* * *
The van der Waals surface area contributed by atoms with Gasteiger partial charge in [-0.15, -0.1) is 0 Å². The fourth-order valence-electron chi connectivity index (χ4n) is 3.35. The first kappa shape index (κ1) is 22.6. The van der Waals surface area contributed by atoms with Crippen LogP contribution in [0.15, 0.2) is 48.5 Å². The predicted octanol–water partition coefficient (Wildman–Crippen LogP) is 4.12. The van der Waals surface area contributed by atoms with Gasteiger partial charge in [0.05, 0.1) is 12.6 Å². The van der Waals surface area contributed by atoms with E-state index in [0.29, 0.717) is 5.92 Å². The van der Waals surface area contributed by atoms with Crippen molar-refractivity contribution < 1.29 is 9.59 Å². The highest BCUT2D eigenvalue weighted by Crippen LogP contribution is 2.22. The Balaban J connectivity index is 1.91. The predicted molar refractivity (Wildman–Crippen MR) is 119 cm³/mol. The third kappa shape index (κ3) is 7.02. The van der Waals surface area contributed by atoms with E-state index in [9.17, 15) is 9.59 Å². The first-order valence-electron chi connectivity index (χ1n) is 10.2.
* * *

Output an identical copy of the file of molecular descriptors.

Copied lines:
The van der Waals surface area contributed by atoms with Gasteiger partial charge in [-0.15, -0.1) is 0 Å². The fourth-order valence-electron chi connectivity index (χ4n) is 3.35. The first kappa shape index (κ1) is 22.6. The van der Waals surface area contributed by atoms with Crippen LogP contribution in [0.15, 0.2) is 48.5 Å². The predicted octanol–water partition coefficient (Wildman–Crippen LogP) is 4.12. The van der Waals surface area contributed by atoms with Gasteiger partial charge in [0.05, 0.1) is 12.6 Å². The van der Waals surface area contributed by atoms with E-state index in [0.29, 0.717) is 5.92 Å². The van der Waals surface area contributed by atoms with Crippen molar-refractivity contribution < 1.29 is 9.59 Å². The highest BCUT2D eigenvalue weighted by Crippen LogP contribution is 2.22. The Balaban J connectivity index is 1.91. The predicted molar refractivity (Wildman–Crippen MR) is 119 cm³/mol. The third kappa shape index (κ3) is 7.02. The van der Waals surface area contributed by atoms with E-state index in [9.17, 15) is 9.59 Å². The first-order valence-electron chi connectivity index (χ1n) is 10.2.